Once the file is ready for transmission, the user must make one "technical" decision: which encoding format should be used. Since the Internet e-mail standard only allows ASCII plain text to be transmitted in the body of a message, binary files (eg CAD files, ZIP files, executable programs) must be converted into plain text. The most popular formats for converting these files are UUENCODE and MIME/Base64. UUENCODE and UUDECODE are coding and decoding programs which were originally developed for the Unix operating system and have been ported to almost all commonly used platforms. MIME stands for "Multipart Internet Mail Extensions" and is the more modern encoding format. Typically, you should use the MIME format. In general, the type of format isn't as important as ensuring that both sender and receiver are using the same encoding formats. If they aren't, then the files will be unreadable and useless.

The second method uses the Internet's File Transfer Protocol more commonly referred to as FTP. In my opinion this is the better and simpler way to transfer files. As such, I'll use a double analogy to describe it. First, FTP is equivalent to using UPS. The files are either too numerous or too big to send via the good old Postal Service. Second, FTP functions conceptually like a post office box. The sender places the package in a "box" with a known address, and the receiver picks up the package from the same box. Pretty simple, huh?

The key to this process is having access to an FTP site (ie, the post office box). Commonly these sites have Internet addresses like "ftp.shmerykowsky.com". These sites have two types of access. The first in known as "anonymous FTP" and the second is a password protected FTP. The anonymous FTP site allows anyone on the Internet (eg your competitor, the hacker next door, the kindergarten class developing the next cool program you're going to use) to access the site. These people can place and copy files from the site freely. Some security is provided by the fact that most servers record the IP address or domain name of the user, and files are assigned "permissions" which prevent them from unauthorized erasure. The second type of site restricts access to the site by forcing the user to provide a "username" and "password." Although this level of security isn't foolproof, it does require some effort to bypass. [Anonymous FTP sites are generally used when you want everyone to be able to download the files, such as freeware software. Ed.]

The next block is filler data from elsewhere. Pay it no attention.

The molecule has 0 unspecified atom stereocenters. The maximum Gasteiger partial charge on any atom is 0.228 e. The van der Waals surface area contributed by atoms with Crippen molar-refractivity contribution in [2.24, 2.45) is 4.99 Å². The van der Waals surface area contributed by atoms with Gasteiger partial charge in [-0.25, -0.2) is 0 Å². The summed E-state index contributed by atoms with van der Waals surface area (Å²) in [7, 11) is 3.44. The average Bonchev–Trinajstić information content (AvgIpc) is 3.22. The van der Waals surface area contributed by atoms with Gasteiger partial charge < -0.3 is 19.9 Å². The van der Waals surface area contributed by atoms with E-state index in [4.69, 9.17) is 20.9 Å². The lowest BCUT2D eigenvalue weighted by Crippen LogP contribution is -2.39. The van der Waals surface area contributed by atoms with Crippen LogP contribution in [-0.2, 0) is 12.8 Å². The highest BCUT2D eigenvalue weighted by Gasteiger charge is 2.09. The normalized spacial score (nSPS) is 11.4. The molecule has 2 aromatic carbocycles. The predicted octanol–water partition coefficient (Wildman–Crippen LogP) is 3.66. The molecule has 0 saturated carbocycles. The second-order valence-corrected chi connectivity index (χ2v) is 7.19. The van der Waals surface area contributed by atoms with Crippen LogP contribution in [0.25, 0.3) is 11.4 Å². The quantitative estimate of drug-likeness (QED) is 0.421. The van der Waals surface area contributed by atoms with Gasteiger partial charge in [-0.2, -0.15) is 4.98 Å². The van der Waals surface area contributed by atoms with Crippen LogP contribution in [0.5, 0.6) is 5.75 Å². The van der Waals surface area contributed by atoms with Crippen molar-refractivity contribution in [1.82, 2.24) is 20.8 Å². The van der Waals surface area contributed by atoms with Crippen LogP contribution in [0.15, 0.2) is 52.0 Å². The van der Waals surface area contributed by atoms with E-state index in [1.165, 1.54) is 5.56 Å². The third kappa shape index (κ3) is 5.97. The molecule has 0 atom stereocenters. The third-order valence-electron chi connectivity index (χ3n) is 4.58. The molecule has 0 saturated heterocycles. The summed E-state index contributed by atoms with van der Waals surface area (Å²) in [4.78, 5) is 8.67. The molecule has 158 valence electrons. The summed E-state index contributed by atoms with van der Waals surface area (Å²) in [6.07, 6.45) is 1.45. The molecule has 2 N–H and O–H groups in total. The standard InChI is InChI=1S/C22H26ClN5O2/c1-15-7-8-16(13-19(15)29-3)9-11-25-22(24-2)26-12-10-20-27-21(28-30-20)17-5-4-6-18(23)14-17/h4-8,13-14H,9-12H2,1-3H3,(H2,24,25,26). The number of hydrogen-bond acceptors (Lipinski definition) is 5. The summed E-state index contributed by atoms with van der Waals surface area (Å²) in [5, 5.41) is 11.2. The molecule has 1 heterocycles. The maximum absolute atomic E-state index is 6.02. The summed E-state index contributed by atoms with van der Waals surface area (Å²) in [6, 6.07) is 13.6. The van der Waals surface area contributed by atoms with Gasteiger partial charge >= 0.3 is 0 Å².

The basic functionality of the FTP site is identical to your local hard disk. The site is composed of nested "directories" or "folders" which contain files. Once you locate the file you need to retrieve, just copy it. There are a number of FTP programs which provide the capability to copy files. The most common programs are Microsoft's Internet Explorer and Netscape's Navigator. Access the site, supply the username & password, find the file, and click to download. More functional programs allow a user to select and copy multiple files in a single session. This is where the advantages lie. If I need to receive 20 files, I simply access the FTP site, select the files with my FTP program, and start the download. Then I tackle the next crisis on my desk as my computer does the work. The key point is that the sender knows with 100% certainty that the files were placed in the "post office box," and the receiver knows with 100% certainty that the files were retrieved. The most important fact is that the FTP servers and clients were designed to transfer numerous large files. E-mail systems weren't.

In general, use the right tool or service for the right job. To ship one small file use e-mail (ie. The United States Postal Service). To ship numerous large files use an FTP site (ie. United Parcel Service). Thank you & have a nice day <GRIN>.